SSP Chowrasia is just two tournaments away from returning to the European Tour again — the second-most prestigious circuit in professional golfing. When we meet him in the first week of January on the sidelines of an invitational tournament near Mumbai, the millionaire golfer from Kolkata insists that, “2014 will be my year.” He will earn more millions, go up the world rankings and probably add to his two European and two Asian circuit titles. We take him seriously, since he is one of the few (if not the only) Indian golfers to have beaten former world number 1 Ernie Els in a PGA Masters tournament to win a title.
Still, why does all this merit an article on the man they call Shiv or Chow? Quite simply because his fairy tale-like rise to golfing stardom could serve as an inspiration for even those not remotely connected to the sport. His story, in fact, is one of dreaming big and achieving it in a world were few things can be achieved if you don’t have money.
The 2008 Indian Masters (a professional golf tournament on the European and Asian Tours) was a big date on the Indian golfing calendar. For one, it was a rare occurrence for a golf tournament in India to be included as part of the European tour (EPGA). More importantly, some of the world’s best golfers including the then world number 2, Ernie Els, was part of the line up. No one quite noticed a short and stocky 30-year-old from Kolkata, still considered a bit of a rookie on the Asian circuit, called SSP Chowrasia. By the end of the third day though, he was the toast of the golfing circuit. An Indian had achieved the impossible — beaten Els and the rest by quite a big margin to pocket the winner’s trophy and a cheque for 240,000 pounds (R2.4 crore in today’s rates).
It was an amount that would make any golfer happy. But for Chowrasia it was 10 times his entire family’s career earnings! For SSP, you see, was a gardener’s son, who grew up watching rich people play golf at the Royal Calcutta Golf Club (RCGC)where his father worked. Like any child, he would dream big. But never this big.
“I am living beyond my wildest dreams,” he tells me. With a career earning that’s well over 10 million dollars as of last week, Chowrasia is one of the few Indian golfers who are a part of the Asian and European PGA circuit. He no longer lives in a small one-room chawl near the RCGC grounds. Nor does he take public transport to reach a golf course anymore.
During our chat after the tournament is over, Chowrasia tells me he is confident that 2014 will be a big year and we can expect to see him making the headlines soon. “Now that I am living a dream, I might as well make it count. I am still just 36 and I am sure with some persistence and luck I can make it to the USPGA, the ultimate for any golfer,” he says.
Borrowed kit, land of dreams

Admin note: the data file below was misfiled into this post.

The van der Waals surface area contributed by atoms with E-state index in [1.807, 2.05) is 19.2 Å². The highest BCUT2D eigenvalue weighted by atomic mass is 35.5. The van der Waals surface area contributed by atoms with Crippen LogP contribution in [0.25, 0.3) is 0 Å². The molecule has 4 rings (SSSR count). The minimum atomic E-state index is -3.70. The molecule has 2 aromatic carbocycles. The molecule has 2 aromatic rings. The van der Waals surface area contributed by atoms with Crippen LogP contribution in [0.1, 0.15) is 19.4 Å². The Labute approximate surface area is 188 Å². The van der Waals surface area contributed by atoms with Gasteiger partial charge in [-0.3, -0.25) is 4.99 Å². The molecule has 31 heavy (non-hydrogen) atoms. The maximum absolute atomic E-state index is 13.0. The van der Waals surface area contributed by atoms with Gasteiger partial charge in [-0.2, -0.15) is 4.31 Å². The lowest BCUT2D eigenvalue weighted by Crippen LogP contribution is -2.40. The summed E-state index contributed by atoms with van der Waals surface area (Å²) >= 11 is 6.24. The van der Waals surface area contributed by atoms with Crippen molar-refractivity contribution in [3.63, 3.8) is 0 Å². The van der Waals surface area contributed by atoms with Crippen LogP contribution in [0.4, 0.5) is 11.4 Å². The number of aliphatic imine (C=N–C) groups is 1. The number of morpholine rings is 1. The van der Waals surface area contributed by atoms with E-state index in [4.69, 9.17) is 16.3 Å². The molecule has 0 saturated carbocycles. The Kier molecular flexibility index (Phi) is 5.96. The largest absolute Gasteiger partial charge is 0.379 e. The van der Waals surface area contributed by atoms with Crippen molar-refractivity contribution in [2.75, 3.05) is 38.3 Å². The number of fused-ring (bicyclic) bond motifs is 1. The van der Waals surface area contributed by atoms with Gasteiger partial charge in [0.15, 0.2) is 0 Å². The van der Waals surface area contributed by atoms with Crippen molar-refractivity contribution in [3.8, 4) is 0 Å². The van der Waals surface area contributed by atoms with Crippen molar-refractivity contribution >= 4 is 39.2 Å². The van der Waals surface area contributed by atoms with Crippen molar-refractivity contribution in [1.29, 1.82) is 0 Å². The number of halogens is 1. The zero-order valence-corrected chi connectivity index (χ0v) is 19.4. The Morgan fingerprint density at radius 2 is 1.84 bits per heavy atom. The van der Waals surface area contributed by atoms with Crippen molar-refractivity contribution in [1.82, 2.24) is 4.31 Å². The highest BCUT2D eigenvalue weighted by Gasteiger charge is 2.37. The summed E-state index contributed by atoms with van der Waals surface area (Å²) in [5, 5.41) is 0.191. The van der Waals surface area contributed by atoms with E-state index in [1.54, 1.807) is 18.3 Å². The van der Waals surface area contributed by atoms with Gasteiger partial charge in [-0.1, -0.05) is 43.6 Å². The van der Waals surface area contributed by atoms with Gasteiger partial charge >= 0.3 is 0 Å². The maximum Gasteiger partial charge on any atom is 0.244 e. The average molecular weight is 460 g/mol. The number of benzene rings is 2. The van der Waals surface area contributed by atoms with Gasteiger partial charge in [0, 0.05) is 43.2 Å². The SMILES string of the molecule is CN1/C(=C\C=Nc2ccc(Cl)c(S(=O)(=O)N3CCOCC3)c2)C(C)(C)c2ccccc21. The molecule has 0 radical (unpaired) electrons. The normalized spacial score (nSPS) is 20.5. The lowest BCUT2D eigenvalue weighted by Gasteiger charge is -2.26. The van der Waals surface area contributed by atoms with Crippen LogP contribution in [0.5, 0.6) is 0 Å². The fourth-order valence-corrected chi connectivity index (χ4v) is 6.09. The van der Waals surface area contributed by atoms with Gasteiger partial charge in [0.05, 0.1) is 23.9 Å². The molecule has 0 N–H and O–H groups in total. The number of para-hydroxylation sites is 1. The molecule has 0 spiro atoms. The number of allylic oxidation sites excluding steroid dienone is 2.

Fifteen years ago though, Chowrasia would have laughed if someone told him he would be a rags-to-riches story one day. “I couldn’t even afford a golf kit. I got my first kit in 1997 when a kind gentleman called Neil Law gifted me his golf set. For a few years I played tournaments with this kit,” he says.
Meanwhile, the Kolkata lad did all sorts of things to make sure he could continue playing golf. He caddied for golfers in his local club and did odd jobs to save enough to fund his trip to a tournament in Chandigarh in 1998. “My parents were getting jittery by this time and told me that it was time I stopped fooling around with the golf club and focused on learning the art of maintaining the greens. Chandigarh would be my last chance,” he recalls.
But fortune favours the brave. “I played really well in a couple of tournaments and in the last tournament, held in Delhi, I came 23rd and took home a cheque for R30,000. My parents had never seen so much money. This was the first time I realized I could have a career playing golf,” Chowrasia says.
“R30,000 convinced you this was worth a career?” I ask. “It would convince you too, if you never saw a R1,000 note in your life before that,” he shoots back with a smile. Chowrasia bought his own golf set with the money and set about making history.
The future is now
But all that is history. SSP is also in the news for his efforts to popularise the sport. He has big plans to help people from not so affluent backgrounds so that they take up the game. “I want to use all this money, at least a part of it, to help make golf a less exclusive, less elite sport,” he says.
But how, we ask, since most golf courses lie within elite clubs where memberships cost astronomical sums. “Some of my friends have already started breaking this stereotype. For instance, at the elite Tolly Club in Kolkata regular camps are now held for school children who show a liking for golf. Shortlisted children are then given sustained coaching at the club itself, irrespective of their financial background. Similarly, many Indian golfers have raised the demand for more public gold courses, where people can pursue the sport without having to shell out lakhs for annual memberships,” he says.
Next month Chowrasia begins his quest to return to the European circuit and rub shoulders with the likes of Ernie Els, Phil Mickelson, Rory Mcllroy and others in his bid to finally enter the USPGA. It will be a fitting culmination to a dream that started in a one room chawl and with borrowed clubs. But even if that doesn’t happen, SSP’s story will hopefully inspire many more Indians to pick up a club and start swinging. Today.
>> First Indian golfer to beat a former world number 1
>> Son of a gardener, he didn’t have enough money to go to a good school or afford a golf kit
>> Caddied for players and learnt golf watching them
>> Broke into the Asian circuit in 2006
>> Has won four Asian and European tour titles and 12 international tournaments
>> Career earnings over $20mn today